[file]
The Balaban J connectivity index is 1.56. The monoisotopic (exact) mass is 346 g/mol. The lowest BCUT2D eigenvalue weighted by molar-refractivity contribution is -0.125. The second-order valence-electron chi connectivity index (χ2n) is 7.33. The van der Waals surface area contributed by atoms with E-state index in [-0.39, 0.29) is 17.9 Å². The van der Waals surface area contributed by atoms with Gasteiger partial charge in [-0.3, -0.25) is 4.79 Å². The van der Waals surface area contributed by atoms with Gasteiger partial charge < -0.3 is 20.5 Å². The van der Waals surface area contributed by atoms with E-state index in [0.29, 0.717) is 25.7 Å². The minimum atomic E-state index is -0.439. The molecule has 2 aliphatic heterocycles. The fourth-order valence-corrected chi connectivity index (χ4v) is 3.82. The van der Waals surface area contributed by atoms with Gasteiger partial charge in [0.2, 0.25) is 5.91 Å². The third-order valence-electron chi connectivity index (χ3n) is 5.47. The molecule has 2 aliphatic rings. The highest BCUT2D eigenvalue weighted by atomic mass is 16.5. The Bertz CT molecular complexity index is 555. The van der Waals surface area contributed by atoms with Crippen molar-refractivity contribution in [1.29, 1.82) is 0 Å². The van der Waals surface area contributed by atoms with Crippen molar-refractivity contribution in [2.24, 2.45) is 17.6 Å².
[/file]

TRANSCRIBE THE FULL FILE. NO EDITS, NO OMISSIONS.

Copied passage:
The Balaban J connectivity index is 1.56. The monoisotopic (exact) mass is 346 g/mol. The lowest BCUT2D eigenvalue weighted by molar-refractivity contribution is -0.125. The second-order valence-electron chi connectivity index (χ2n) is 7.33. The van der Waals surface area contributed by atoms with E-state index in [-0.39, 0.29) is 17.9 Å². The van der Waals surface area contributed by atoms with Gasteiger partial charge in [-0.3, -0.25) is 4.79 Å². The van der Waals surface area contributed by atoms with Gasteiger partial charge < -0.3 is 20.5 Å². The van der Waals surface area contributed by atoms with E-state index in [0.29, 0.717) is 25.7 Å². The minimum atomic E-state index is -0.439. The molecule has 2 aliphatic heterocycles. The fourth-order valence-corrected chi connectivity index (χ4v) is 3.82. The van der Waals surface area contributed by atoms with Gasteiger partial charge in [0.2, 0.25) is 5.91 Å². The third-order valence-electron chi connectivity index (χ3n) is 5.47. The molecule has 2 aliphatic rings. The highest BCUT2D eigenvalue weighted by atomic mass is 16.5. The Bertz CT molecular complexity index is 555. The van der Waals surface area contributed by atoms with Crippen molar-refractivity contribution in [1.29, 1.82) is 0 Å². The van der Waals surface area contributed by atoms with Crippen molar-refractivity contribution in [2.24, 2.45) is 17.6 Å².